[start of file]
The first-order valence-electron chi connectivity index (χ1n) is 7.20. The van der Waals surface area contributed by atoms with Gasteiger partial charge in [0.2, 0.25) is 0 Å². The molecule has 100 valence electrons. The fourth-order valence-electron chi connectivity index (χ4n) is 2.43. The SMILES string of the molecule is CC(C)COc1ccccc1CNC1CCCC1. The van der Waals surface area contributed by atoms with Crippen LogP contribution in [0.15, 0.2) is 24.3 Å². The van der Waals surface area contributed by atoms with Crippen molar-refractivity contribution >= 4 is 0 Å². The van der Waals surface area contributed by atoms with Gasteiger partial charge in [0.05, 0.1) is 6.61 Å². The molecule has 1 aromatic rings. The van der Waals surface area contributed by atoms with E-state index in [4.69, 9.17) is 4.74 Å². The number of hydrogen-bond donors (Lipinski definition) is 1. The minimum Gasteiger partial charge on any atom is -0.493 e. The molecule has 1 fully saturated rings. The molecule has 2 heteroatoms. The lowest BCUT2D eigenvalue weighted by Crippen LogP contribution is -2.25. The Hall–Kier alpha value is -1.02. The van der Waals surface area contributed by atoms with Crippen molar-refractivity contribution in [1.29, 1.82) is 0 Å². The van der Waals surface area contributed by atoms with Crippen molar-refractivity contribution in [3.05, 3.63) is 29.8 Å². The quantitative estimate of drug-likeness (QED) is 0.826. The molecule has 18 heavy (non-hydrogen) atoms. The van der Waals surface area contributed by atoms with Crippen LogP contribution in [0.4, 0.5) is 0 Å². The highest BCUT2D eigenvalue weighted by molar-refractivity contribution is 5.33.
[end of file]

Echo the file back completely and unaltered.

The first-order valence-electron chi connectivity index (χ1n) is 7.20. The van der Waals surface area contributed by atoms with Gasteiger partial charge in [0.2, 0.25) is 0 Å². The molecule has 100 valence electrons. The fourth-order valence-electron chi connectivity index (χ4n) is 2.43. The SMILES string of the molecule is CC(C)COc1ccccc1CNC1CCCC1. The van der Waals surface area contributed by atoms with Crippen LogP contribution in [0.15, 0.2) is 24.3 Å². The van der Waals surface area contributed by atoms with Crippen molar-refractivity contribution >= 4 is 0 Å². The van der Waals surface area contributed by atoms with Gasteiger partial charge in [0.05, 0.1) is 6.61 Å². The molecule has 1 aromatic rings. The van der Waals surface area contributed by atoms with E-state index in [4.69, 9.17) is 4.74 Å². The number of hydrogen-bond donors (Lipinski definition) is 1. The minimum Gasteiger partial charge on any atom is -0.493 e. The molecule has 1 fully saturated rings. The molecule has 2 heteroatoms. The lowest BCUT2D eigenvalue weighted by Crippen LogP contribution is -2.25. The Hall–Kier alpha value is -1.02. The van der Waals surface area contributed by atoms with Crippen molar-refractivity contribution in [1.29, 1.82) is 0 Å². The van der Waals surface area contributed by atoms with Crippen molar-refractivity contribution in [3.05, 3.63) is 29.8 Å². The quantitative estimate of drug-likeness (QED) is 0.826. The molecule has 18 heavy (non-hydrogen) atoms. The van der Waals surface area contributed by atoms with Crippen LogP contribution in [0.4, 0.5) is 0 Å². The highest BCUT2D eigenvalue weighted by molar-refractivity contribution is 5.33.